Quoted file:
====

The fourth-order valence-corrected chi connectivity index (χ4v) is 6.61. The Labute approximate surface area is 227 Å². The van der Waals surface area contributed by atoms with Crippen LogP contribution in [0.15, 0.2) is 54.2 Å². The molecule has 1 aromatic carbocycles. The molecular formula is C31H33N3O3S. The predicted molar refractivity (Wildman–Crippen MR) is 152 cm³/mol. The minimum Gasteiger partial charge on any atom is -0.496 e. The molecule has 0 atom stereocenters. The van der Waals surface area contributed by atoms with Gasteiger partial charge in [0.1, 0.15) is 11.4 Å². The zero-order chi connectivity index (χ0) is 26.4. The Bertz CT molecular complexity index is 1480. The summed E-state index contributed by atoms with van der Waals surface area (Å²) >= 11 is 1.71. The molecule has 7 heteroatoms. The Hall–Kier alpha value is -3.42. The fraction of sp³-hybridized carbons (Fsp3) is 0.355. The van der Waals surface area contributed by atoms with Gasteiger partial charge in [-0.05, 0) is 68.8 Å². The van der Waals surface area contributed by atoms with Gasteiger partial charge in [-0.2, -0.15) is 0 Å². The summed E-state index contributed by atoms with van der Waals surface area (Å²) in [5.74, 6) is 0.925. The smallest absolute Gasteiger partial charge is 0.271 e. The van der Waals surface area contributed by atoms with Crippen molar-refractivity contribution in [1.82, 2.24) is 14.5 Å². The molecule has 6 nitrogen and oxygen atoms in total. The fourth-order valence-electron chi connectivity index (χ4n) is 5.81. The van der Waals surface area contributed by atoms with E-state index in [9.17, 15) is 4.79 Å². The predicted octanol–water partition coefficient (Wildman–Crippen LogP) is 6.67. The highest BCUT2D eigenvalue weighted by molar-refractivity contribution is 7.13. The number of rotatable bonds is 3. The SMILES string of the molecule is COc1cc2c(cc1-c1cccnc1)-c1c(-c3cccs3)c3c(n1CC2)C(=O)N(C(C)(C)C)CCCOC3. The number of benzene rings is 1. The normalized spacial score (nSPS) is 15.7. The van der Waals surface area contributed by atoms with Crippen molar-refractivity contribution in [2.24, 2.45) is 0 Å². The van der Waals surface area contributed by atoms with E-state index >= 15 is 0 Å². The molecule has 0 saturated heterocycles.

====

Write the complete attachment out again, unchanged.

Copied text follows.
The fourth-order valence-corrected chi connectivity index (χ4v) is 6.61. The Labute approximate surface area is 227 Å². The van der Waals surface area contributed by atoms with Crippen LogP contribution in [0.15, 0.2) is 54.2 Å². The molecule has 1 aromatic carbocycles. The molecular formula is C31H33N3O3S. The predicted molar refractivity (Wildman–Crippen MR) is 152 cm³/mol. The minimum Gasteiger partial charge on any atom is -0.496 e. The molecule has 0 atom stereocenters. The van der Waals surface area contributed by atoms with Gasteiger partial charge in [0.1, 0.15) is 11.4 Å². The zero-order chi connectivity index (χ0) is 26.4. The Bertz CT molecular complexity index is 1480. The summed E-state index contributed by atoms with van der Waals surface area (Å²) >= 11 is 1.71. The molecule has 7 heteroatoms. The Hall–Kier alpha value is -3.42. The fraction of sp³-hybridized carbons (Fsp3) is 0.355. The van der Waals surface area contributed by atoms with Gasteiger partial charge in [-0.05, 0) is 68.8 Å². The van der Waals surface area contributed by atoms with Gasteiger partial charge in [-0.2, -0.15) is 0 Å². The summed E-state index contributed by atoms with van der Waals surface area (Å²) in [5.74, 6) is 0.925. The smallest absolute Gasteiger partial charge is 0.271 e. The van der Waals surface area contributed by atoms with Crippen molar-refractivity contribution in [1.82, 2.24) is 14.5 Å². The molecule has 6 nitrogen and oxygen atoms in total. The fourth-order valence-electron chi connectivity index (χ4n) is 5.81. The van der Waals surface area contributed by atoms with E-state index in [9.17, 15) is 4.79 Å². The predicted octanol–water partition coefficient (Wildman–Crippen LogP) is 6.67. The highest BCUT2D eigenvalue weighted by molar-refractivity contribution is 7.13. The number of rotatable bonds is 3. The SMILES string of the molecule is COc1cc2c(cc1-c1cccnc1)-c1c(-c3cccs3)c3c(n1CC2)C(=O)N(C(C)(C)C)CCCOC3. The number of benzene rings is 1. The normalized spacial score (nSPS) is 15.7. The van der Waals surface area contributed by atoms with Crippen molar-refractivity contribution in [2.24, 2.45) is 0 Å². The van der Waals surface area contributed by atoms with E-state index >= 15 is 0 Å². The molecule has 0 saturated heterocycles.